The locals in upstate New York would love to have fracking in the state (it’s currently prohibited) because it would provide jobs and the possibility of wealth for those with enough farmland. The New Yorkers want to keep it banned for the same reason. They don’t have a lot of land (a half acre or so for their house and the garage with the Subaru), and the existence of local jobs would make it more expensive for them to have their lawns mowed and their pools cleaned by the rubes. Plus it would change the distribution of status in an undesirable direction, toward people with pick-up trucks as opposed to Subarus. So definitely not a good thing from their perspective.

    I’ll leave it to you to work out who are the leftists and who are the conservatives in this.

  21. @Hedgehog
    The class system and attitudes to fracking are identical in the UK: the working-class locals welcome anything that might provide jobs; the middle class don’t like anything that indicates the existence of the 21st (and 20th) century or might threaten the inflated land values of their bijoux properties.
    Anybody who lives in this country is aware that the working-class values the chance to make a decent living over keeping the countryside unchanged.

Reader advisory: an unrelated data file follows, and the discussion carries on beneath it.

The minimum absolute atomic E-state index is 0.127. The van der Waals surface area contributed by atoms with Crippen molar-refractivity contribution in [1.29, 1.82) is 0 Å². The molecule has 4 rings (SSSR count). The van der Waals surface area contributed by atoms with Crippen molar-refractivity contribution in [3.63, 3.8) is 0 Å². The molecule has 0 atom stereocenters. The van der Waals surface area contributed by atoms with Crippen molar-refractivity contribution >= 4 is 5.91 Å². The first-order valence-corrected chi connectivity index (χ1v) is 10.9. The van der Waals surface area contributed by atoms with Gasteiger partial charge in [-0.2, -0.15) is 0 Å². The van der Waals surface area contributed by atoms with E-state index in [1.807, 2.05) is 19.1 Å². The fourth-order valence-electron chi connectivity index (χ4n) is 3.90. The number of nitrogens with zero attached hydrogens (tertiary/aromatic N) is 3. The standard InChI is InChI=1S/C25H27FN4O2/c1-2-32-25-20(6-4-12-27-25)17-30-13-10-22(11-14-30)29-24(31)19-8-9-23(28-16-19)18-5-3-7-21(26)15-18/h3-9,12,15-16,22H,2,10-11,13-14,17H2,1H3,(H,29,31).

22. The thing is, the likes of DBC Reed would cream themselves if Jeremy Corbyn announced tomorrow that his policy was to reopen all the coal mines and build new steel blast furnaces across the land. Then it would be ‘Fuck the environment Comrade, lets get the new 5 Year Plan in motion immediately!’.

  23. dearieme

    “@BiND: coal mines don’t give you slag heaps. It’s doing metallurgy (e.g. iron smelting) that gives you slag heaps.”

    That may be so, but when I were a lad growing up in Yorkshire in the early ’60s they were slag ‘eaps, and to me they’re still slag ‘eaps.

  24. Yes, I live not far from Wytch Farm. The largest onshore oil field in Europe and you would hardly know it was there.

    We’ve also had a nuclear power station since the 50s (being decommissioned now). That’s rather bigger, but still most people tend to forget it’s there.

  25. Here’s an old article about it. Been there for years, hasn’t caused any problems, but the eco-loons still think it’s dangerous.

  26. Richard,

    You’ll be looking forward to the eco friendly Navitus off shore wind farm then 🙂

  27. Flatcap Army – “The specific wellsite I was thinking of is in Arne and almost no-one knows it’s there as a satellite development.”

    Arne? You mean in Poole – that Arne? Well knock me down with a banana. I did not know that was there.

    There is a very significant bird sanctuary there. Run by the w@nkers in the RSPB. It must be literally next door.